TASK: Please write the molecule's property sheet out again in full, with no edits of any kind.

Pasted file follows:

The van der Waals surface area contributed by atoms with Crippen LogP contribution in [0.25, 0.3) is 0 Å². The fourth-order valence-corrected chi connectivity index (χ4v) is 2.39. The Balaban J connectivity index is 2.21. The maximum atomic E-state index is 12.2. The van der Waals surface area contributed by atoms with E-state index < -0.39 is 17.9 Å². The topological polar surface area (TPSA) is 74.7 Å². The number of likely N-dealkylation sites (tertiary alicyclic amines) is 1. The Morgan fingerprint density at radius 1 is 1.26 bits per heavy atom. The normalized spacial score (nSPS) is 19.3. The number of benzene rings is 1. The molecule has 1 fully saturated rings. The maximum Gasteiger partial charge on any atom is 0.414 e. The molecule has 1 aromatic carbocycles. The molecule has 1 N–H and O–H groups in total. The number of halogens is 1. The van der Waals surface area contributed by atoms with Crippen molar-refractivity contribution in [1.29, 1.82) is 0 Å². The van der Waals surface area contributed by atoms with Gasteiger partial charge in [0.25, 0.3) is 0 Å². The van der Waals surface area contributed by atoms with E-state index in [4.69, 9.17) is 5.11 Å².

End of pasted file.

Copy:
The van der Waals surface area contributed by atoms with Crippen LogP contribution in [0.25, 0.3) is 0 Å². The fourth-order valence-corrected chi connectivity index (χ4v) is 2.39. The Balaban J connectivity index is 2.21. The maximum atomic E-state index is 12.2. The van der Waals surface area contributed by atoms with E-state index < -0.39 is 17.9 Å². The topological polar surface area (TPSA) is 74.7 Å². The number of likely N-dealkylation sites (tertiary alicyclic amines) is 1. The Morgan fingerprint density at radius 1 is 1.26 bits per heavy atom. The normalized spacial score (nSPS) is 19.3. The number of benzene rings is 1. The molecule has 1 fully saturated rings. The maximum Gasteiger partial charge on any atom is 0.414 e. The molecule has 1 aromatic carbocycles. The molecule has 1 N–H and O–H groups in total. The number of halogens is 1. The van der Waals surface area contributed by atoms with Crippen molar-refractivity contribution in [1.29, 1.82) is 0 Å². The van der Waals surface area contributed by atoms with Gasteiger partial charge in [0.25, 0.3) is 0 Å². The van der Waals surface area contributed by atoms with E-state index in [4.69, 9.17) is 5.11 Å².